Back to basics calf care: What do I look for when buying male dairy calves?

By Lilian Schaer, Agricultural Writer

Veal production success and profitability start with healthy calves. The transition from dairy to veal farm can be a stressful one for male dairy calves, and not all animals will perform well in veal production.

There are important criteria to consider when you’re buying male dairy calves for your operation to ensure you’re getting the best animals that will thrive as they grow. 

Getting calves off to a healthy start is key, so ask your calf supplier(s) about the health status of their herd and protocols they follow in the calves’ first few days of life, so you’re informed about any potential health or disease challenges.

The muzzle to tail check

An examination of the calf you’re buying, even if it’s just a visual inspection, is a great indicator of whether or not you’re buying a healthy calf. Overall, the calf should be bright, alert, and well-hydrated with a normal body temperature of 38.5C. Physically, here’s what you should look for:

  • Ears that are up and alert
  • Smooth and shiny hair
  • Slow, even breathing
  • Clean and bright eyes
  • Flank that is full and not sunken in
  • Clean, dry muzzle
  • Square and blocky back end that is clean and dry
  • Dry, healed navel

Calves with unhealed navels are considered unfit for transport and cannot leave the farm unless it is to receive medical care recommended by a veterinarian. Similarly, calves with scours should not be transported to a new farm.

Make sure the calf is standing and walking solidly on all four legs. It should be at least nine days of age or older and weigh a minimum of 90 pounds. If you’re concerned about whether a calf is ready for transport, consult Veal Farmers of Ontario’s “Is this calf fit to ship” chart. It summarizes the Canadian Food Inspection Agency (CFIA) regulations for the humane transport of livestock that must be followed.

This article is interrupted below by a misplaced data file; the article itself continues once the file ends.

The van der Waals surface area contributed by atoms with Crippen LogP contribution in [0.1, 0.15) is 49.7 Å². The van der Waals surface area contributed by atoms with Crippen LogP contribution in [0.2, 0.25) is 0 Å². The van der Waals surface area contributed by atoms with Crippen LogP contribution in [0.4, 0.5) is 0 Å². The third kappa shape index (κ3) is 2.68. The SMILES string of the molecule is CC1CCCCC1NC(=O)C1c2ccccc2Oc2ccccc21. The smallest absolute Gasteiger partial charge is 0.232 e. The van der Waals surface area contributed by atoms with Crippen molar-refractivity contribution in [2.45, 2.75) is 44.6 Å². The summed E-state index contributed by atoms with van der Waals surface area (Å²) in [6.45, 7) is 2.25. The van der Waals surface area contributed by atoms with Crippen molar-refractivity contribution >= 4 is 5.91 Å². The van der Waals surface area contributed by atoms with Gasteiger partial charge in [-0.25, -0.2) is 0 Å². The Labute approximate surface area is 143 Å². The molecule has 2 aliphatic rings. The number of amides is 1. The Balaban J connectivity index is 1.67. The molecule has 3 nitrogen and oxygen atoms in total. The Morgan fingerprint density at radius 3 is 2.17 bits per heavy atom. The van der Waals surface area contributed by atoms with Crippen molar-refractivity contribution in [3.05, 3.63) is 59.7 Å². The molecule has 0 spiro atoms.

Condition and colostrum

Using the tips above, look at the overall body condition of the calf. How full its abdomen is serves as an indicator of when it was last fed. In their early days in particular, calves require plenty of nutrients as they start to build their immune systems.

The single most important feed a newborn calf can receive is colostrum right after birth. It’s what the calf relies on to receive immunity from its mother and start developing its own healthy immune system. In fact, colostrum is the calf’s main source of immunity, energy and nutrients in early life. So, ask if the calf was fed colostrum at birth. The first feeding should be as soon as possible, with the calf ideally receiving four litres of colostrum within six hours of birth.

The opportunity cost

If a calf you’re looking at does not meet these criteria, consider the financial impact this animal could have on your operation. For example, it is estimated that an infected navel can result in losses of approximately $40 per calf.

Buying a good quality calf that is healthy will make a positive difference in both the quality of the finished animal you are marketing and the veal that consumers will purchase, as well as the overall profitability of your operation.

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This project was funded by the Canadian Agricultural Partnership, a five-year federal-provincial-territorial initiative.